While there may be some question about the job Callaway is doing and his future as a manager, one thing is for certain – this is a terrific group of writers, and I encourage everyone to take the time out to read their excellent writing on Callaway and all things Mets.
Back in 2013, the Cincinnati Reds had their second consecutive 90 win season. Unfortunately for them, they were not able to make the postseason like they were the previous year when they were bounced from the NLDS by the San Francisco Giants. Due to a number of factors, there was an open question after that season how long the Reds could keep this core group together.
At the same time, the New York Mets finished the season in third place in the National League East with a 74-88 record. In that season, the team saw a rejuvenated David Wright, and Matt Harveywas the talk of the town, at least until he needed Tommy John surgery.
Using that all as a backdrop, imagine explaining to a person from 2013 how the Harvey deal went down . . .
2018: Well, no . . .
2013: So wait, tell me which Reds are members of the Mets now.
2018: Well, no, not exactly.
2013: I’m guessing Davis never got over the Valley Fever.
2018: While I’m not sure if it was Valley Fever, Davis is no longer in the majors. In fact, he’s trying to pitch now.
2013: And I’m guessing despite the team shoving him down our throats, I’m assuming Duda never panned out.
2018: Actually, he became a 30 home run hitter.
2013: Really, so if that’s the case, why are the Mets looking to move him off first? Do they really think he can play the outfield? He was dreadful out there.
2018: No, no, no, no. Duda signed as a free agent with the Royals.
2013: Ok, so the Mets got Frazier to play first.
2018: No, they signed him to play third.
2013: So, Wright is playing first.
2018: About that . . .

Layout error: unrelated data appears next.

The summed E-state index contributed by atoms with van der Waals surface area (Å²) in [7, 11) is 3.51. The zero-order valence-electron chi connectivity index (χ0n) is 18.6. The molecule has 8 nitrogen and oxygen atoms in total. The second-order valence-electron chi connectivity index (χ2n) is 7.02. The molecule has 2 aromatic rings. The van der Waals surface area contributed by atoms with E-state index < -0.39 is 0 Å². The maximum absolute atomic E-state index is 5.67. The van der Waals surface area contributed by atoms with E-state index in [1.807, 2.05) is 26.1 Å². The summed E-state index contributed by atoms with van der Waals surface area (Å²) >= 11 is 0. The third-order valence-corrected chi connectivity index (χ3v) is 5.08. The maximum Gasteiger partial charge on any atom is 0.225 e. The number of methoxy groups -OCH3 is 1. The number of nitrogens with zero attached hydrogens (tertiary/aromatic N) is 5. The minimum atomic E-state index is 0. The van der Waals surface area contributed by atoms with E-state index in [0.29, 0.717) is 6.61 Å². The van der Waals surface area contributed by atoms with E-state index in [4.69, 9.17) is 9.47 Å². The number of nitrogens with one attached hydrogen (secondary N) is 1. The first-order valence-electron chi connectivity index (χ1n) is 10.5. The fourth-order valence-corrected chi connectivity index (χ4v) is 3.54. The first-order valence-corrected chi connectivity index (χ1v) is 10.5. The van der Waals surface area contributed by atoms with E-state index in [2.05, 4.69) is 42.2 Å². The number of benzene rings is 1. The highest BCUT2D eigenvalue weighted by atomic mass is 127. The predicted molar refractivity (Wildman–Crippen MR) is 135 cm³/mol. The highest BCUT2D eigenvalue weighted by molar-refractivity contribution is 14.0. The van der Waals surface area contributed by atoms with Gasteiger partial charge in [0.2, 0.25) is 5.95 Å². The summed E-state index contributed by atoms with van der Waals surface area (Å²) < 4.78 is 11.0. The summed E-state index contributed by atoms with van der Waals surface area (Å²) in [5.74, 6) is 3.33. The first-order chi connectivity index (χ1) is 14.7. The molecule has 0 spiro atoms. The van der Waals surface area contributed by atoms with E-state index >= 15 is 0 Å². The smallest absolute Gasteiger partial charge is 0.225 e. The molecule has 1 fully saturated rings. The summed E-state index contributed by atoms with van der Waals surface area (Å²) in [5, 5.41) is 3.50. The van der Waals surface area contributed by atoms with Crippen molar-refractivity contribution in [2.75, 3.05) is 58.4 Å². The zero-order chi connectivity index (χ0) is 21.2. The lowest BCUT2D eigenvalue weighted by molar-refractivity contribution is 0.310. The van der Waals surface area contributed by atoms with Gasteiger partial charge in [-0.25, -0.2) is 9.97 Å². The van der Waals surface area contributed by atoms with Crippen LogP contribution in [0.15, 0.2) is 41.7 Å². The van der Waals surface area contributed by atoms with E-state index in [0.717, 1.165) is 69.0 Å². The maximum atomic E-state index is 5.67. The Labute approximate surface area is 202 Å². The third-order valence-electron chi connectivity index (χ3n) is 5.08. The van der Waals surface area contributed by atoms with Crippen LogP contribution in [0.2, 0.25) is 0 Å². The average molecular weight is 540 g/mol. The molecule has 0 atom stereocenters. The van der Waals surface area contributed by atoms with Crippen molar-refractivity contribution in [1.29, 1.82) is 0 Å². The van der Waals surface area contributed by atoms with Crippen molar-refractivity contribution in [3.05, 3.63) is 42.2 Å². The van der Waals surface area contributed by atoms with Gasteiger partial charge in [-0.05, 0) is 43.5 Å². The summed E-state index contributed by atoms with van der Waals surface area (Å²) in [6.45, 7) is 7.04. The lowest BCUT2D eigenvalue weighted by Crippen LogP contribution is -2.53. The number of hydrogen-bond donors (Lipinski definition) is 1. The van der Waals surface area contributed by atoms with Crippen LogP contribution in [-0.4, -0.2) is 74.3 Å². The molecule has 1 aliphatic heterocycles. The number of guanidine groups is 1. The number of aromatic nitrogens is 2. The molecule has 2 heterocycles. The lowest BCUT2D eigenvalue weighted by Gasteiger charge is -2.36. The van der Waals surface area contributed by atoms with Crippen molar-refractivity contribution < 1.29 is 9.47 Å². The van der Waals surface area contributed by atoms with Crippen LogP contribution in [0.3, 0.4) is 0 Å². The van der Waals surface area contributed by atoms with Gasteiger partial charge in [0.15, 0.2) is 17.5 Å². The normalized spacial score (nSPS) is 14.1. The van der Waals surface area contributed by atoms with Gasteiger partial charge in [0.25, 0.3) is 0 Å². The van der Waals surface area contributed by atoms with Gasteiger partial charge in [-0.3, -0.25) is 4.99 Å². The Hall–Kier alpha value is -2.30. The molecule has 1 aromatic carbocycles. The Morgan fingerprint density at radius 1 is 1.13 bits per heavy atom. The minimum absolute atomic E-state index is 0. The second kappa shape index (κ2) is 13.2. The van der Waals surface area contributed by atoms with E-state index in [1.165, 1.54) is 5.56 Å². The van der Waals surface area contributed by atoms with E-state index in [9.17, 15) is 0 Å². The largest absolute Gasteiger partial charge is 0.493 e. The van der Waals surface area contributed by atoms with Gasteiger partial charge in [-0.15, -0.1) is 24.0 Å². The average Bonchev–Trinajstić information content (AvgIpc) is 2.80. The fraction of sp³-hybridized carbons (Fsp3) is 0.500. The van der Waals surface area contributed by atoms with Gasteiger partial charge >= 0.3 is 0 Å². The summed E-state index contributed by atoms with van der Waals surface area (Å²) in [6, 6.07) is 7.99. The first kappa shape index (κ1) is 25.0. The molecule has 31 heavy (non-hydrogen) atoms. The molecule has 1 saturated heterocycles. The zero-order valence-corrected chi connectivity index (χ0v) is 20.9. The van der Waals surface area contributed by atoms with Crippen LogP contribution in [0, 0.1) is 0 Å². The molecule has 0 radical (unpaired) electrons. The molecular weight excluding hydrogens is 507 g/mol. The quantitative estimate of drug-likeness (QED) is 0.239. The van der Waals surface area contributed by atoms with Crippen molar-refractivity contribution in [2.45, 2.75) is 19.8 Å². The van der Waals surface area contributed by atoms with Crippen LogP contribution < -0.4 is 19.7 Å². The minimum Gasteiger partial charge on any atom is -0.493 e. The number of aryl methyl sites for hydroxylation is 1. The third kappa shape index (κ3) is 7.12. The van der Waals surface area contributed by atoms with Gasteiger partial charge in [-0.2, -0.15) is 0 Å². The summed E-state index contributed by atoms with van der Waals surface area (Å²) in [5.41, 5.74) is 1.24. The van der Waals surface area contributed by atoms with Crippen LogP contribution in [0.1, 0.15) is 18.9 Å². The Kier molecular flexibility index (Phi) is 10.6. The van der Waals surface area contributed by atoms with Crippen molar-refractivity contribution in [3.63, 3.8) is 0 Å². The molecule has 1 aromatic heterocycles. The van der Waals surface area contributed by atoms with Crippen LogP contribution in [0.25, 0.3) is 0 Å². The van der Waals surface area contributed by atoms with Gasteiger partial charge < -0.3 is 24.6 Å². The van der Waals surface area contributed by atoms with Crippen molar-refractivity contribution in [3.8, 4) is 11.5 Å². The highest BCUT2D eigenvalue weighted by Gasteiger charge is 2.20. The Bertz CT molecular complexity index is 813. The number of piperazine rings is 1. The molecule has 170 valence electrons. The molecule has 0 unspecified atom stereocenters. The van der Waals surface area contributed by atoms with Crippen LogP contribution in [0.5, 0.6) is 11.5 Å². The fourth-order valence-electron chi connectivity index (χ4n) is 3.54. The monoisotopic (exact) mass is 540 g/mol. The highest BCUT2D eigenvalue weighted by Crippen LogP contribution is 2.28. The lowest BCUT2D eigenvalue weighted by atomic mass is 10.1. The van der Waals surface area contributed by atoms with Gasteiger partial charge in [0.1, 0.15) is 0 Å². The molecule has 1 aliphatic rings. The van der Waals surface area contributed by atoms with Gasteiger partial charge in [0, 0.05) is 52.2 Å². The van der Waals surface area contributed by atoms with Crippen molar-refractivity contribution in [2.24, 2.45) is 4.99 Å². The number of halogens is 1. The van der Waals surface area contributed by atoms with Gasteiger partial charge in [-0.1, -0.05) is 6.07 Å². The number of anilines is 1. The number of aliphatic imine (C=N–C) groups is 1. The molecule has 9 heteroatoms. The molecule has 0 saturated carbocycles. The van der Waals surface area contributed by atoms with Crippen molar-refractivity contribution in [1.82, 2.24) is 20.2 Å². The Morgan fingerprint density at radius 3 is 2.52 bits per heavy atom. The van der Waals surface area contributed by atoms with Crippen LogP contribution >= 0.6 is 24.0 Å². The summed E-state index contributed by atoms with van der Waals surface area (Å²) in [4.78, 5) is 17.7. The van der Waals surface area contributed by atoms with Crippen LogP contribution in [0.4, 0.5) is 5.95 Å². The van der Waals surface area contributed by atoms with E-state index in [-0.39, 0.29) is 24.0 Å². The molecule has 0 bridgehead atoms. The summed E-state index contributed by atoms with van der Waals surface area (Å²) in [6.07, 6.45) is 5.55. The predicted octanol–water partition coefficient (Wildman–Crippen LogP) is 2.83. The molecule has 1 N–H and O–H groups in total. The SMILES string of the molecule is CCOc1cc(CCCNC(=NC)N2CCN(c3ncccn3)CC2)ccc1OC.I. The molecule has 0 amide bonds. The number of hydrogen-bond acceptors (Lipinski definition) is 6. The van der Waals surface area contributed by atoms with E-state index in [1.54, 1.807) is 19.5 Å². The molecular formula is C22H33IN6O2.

2013: Francesca always yammered on and on about how he belongs at third because of his arm. Honestly, I can’t believe the Mets listened to that blowhard. Speaking of which, I’m sure he gloated about that for at least a week.
2018: Believe it or not, Francesca was retired when the Mets got Frazier.
2013: With Francesca retired, who is now on during the drive home?
2018: It’s a long story, but it’s Francesa. He unretired.
2013: Of course he did. And he’s probably telling us all the time how Wright shouldn’t be compared to Derek Jeter because Wright hasn’t won, and Jeter does everything perfect.
2018: Believe it or not, Jeter owns the Marlins.
2013: Like, he’s still playing, and he won the World Series MVP?
2018: No, he’s actually a part owner of the Marlins.
2013: The media must love him and the Marlins now.
2018: People think Jeter is a prick now. He fired a cancer patient while he was in the hospital.
2018: Oh yeah, he’s alienated everyone, including their biggest fan, Marlins Man.
2013: What’s a Marlins Man?
2018: It’s this guy who goes across the country sitting behind home plate of every nationally televised game while wearing an orange Marlins jersey.
2013: That’s a thing?
2018: For a while now.
2013: So let me get this straight. In the future, Jeter owns the Marlins. Francesca pretends to be Brett Favre. There is some guy who is a celebrity because he’s rich and wears an orange Marlins jersey, and the Mets displaced Wright in favor of Frazier.